Monday, July 25, 2011

Compensation for an Attorney Appointed in an Enduring Power of Attorney

On September 1, 2011, amendments to the Power of Attorney Act in British Columbia will come into effect.

One of the new provisions, section 24, sets out the requirements for an attorney acting under an enduring power of attorney to be paid for his or her time and effort. Section 24 will provide as follows:

Payment and expenses of attorney
24 (1) An attorney must not be compensated for acting as an adult's attorney unless the enduring power of attorney expressly authorizes the compensation and sets the amount or rate.

(2) An attorney may be reimbursed from an adult's property for reasonable expenses properly incurred in acting as the adult's attorney.
Before this provision was passed the Power of Attorney Act did not set out any provision for payment of an attorney. I suspect most of the time when someone has appointed a family member as an attorney under an enduring  power of attorney, there is no provision for fees. Some people give enduring powers of attorney to trust companies, and trust companies often have fee agreements setting out their fees if they later act under the enduring power of attorney. Before September 1, 2011,  fee agreements were usually separate documents.

After September 1, 2011, the enduring power of attorney will need to set out the amount or rate of any compensation the attorney charges.

But the Power of Attorney Regulation will grandfather compensation arrangements in respect of powers of attorney signed before September 1, 2011 if the power of attorney provided for compensation (but did not set the amount or rate), or if there were a separate compensation agreement signed by the person granting the power of attorney.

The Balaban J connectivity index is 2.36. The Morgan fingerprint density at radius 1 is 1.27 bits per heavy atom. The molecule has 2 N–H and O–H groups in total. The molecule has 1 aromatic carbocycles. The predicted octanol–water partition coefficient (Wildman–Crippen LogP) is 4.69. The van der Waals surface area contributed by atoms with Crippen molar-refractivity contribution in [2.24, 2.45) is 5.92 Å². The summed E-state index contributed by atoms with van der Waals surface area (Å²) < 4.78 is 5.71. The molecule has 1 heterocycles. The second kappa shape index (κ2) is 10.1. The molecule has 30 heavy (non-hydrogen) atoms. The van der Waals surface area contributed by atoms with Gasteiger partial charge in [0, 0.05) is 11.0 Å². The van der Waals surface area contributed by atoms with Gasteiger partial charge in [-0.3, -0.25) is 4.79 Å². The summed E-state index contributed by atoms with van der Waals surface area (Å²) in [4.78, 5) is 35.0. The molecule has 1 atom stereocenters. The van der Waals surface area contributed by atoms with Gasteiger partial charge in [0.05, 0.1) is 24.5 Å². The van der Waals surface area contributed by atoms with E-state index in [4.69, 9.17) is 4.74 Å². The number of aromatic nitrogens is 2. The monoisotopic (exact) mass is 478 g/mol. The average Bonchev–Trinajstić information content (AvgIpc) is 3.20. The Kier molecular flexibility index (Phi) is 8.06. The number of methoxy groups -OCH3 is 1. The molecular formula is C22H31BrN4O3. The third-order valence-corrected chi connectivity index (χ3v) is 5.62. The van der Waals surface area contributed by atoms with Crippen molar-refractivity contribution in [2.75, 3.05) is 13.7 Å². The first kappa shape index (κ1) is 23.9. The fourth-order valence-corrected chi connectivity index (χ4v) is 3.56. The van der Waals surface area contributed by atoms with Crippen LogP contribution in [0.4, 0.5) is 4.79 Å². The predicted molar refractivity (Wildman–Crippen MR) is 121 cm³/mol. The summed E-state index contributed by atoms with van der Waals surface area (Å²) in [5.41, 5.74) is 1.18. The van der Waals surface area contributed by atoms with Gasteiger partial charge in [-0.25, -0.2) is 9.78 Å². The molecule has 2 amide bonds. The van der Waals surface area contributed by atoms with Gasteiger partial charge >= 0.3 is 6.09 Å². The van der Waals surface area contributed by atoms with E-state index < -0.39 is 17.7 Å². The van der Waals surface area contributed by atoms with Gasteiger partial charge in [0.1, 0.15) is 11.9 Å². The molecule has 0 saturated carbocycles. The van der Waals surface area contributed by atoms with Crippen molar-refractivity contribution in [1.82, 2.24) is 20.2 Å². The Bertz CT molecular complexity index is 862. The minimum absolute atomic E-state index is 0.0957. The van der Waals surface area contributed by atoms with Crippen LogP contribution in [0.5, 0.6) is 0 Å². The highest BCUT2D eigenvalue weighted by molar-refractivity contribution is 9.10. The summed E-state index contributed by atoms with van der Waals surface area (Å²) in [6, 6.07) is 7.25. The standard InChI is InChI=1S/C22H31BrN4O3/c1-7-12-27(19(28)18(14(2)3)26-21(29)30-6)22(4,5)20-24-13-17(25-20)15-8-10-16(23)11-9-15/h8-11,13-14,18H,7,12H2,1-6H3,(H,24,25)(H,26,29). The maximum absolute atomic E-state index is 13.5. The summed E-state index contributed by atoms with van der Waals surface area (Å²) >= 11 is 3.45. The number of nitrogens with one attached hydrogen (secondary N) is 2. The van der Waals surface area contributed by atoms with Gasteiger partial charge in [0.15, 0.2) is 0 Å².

I am not sure what the rationale is for requiring that the rate or amount be set in the power of attorney itself, as opposed to in a separate agreement. It strikes me as an unnecessary intrusion into private arrangements. If the enduring power of attorney is registered in the Land Title Office, then the compensation arrangement becomes a public record.


Paul McLaughlin said...

I suppose the answer for someone who has real estate and doesn't want the compensation made public is to have two EPAs, one restricted to real estate for registration at the LTO that is silent about compensation and one for general purposes. Complete privacy will be impossible because the EPA will have to be shown to 3rd parries to carry out transactions. A strange law.

Stan Rule said...

That's a good idea.